Day In a Page

Isis hostage crisis: Militant group stands strong as its numerous enemies fail to find a common plan to defeat it

Isis stands strong as its numerous enemies fail to find a common plan to defeat it

The jihadis are being squeezed militarily and economically, but there is no sign of an implosion, says Patrick Cockburn
Virtual reality thrusts viewers into the frontline of global events - and puts film-goers at the heart of the action

Virtual reality: Seeing is believing

Virtual reality thrusts viewers into the frontline of global events - and puts film-goers at the heart of the action
Homeless Veterans appeal: MP says Coalition ‘not doing enough’

Homeless Veterans appeal

MP says Coalition ‘not doing enough’ to help
Larry David, Steve Coogan and other comedians share stories of depression in new documentary

Comedians share stories of depression

The director of the new documentary, Kevin Pollak, tells Jessica Barrett how he got them to talk
Has The Archers lost the plot with it's spicy storylines?

Has The Archers lost the plot?

A growing number of listeners are voicing their discontent over the rural soap's spicy storylines; so loudly that even the BBC's director-general seems worried, says Simon Kelner
English Heritage adds 14 post-war office buildings to its protected lists

14 office buildings added to protected lists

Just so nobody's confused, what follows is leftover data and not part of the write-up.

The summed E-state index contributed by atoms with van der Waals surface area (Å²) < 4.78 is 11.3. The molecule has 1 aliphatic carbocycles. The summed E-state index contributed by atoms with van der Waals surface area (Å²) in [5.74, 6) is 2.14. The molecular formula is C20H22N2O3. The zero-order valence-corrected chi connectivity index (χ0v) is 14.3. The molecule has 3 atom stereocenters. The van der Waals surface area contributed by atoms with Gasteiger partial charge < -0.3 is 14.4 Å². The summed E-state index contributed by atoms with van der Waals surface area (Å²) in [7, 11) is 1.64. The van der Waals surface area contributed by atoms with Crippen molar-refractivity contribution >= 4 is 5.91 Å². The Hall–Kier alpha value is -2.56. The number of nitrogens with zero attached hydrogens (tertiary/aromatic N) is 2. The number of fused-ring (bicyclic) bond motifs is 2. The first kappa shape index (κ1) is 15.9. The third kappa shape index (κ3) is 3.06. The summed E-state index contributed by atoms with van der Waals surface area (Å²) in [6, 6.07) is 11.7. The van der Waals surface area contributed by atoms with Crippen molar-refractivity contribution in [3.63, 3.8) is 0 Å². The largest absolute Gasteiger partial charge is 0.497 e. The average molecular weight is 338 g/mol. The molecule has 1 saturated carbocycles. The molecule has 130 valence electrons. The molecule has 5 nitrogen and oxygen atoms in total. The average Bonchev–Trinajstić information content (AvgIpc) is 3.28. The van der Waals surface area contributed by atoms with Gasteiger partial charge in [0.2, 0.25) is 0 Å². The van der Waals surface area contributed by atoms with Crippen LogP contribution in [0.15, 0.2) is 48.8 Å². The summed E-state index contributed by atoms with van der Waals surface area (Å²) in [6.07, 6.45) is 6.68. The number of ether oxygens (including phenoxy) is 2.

Christopher Beanland explores the underrated appeal of these palaces of pen-pushing
Human skull discovery in Israel proves humans lived side-by-side with Neanderthals

Human skull discovery in Israel proves humans lived side-by-side with Neanderthals

Scientists unearthed the cranial fragments from Manot Cave in West Galilee
World War Z author Max Brooks honours WW1's Harlem Hellfighters in new graphic novel

Max Brooks honours Harlem Hellfighters

The author talks about race, legacy and his Will Smith film option to Tim Walker
Why the league system no longer measures up

League system no longer measures up

Jon Coles, former head of standards at the Department of Education, used to be in charge of school performance rankings. He explains how he would reform the system
Valentine's Day cards: 5 best online card shops

Don't leave it to the petrol station: The best online card shops for Valentine's Day

Can't find a card you like on the high street? Try one of these sites for individual, personalised options, whatever your taste
Diego Costa: Devil in blue who upsets defences is a reminder of what Liverpool have lost

Devil in blue Costa is a reminder of what Liverpool have lost

The Reds are desperately missing Luis Suarez, says Ian Herbert
Ashley Giles: 'I'll watch England – but not as a fan'

Ashley Giles: 'I'll watch England – but not as a fan'

Former one-day coach says he will ‘observe’ their World Cup games – but ‘won’t be jumping up and down’
Greece elections: In times like these, the EU has far more dangerous adversaries than Syriza

Greece elections

In times like these, the EU has far more dangerous adversaries than Syriza, says Patrick Cockburn
Holocaust Memorial Day: Nazi victims remembered as spectre of prejudice reappears

Holocaust Memorial Day

Nazi victims remembered as spectre of prejudice reappears over Europe
Fortitude and the Arctic attraction: Our fascination with the last great wilderness

Magnetic north

The Arctic has always exerted a pull, from Greek myth to new thriller Fortitude. Gerard Gilbert considers what's behind our fascination with the last great wilderness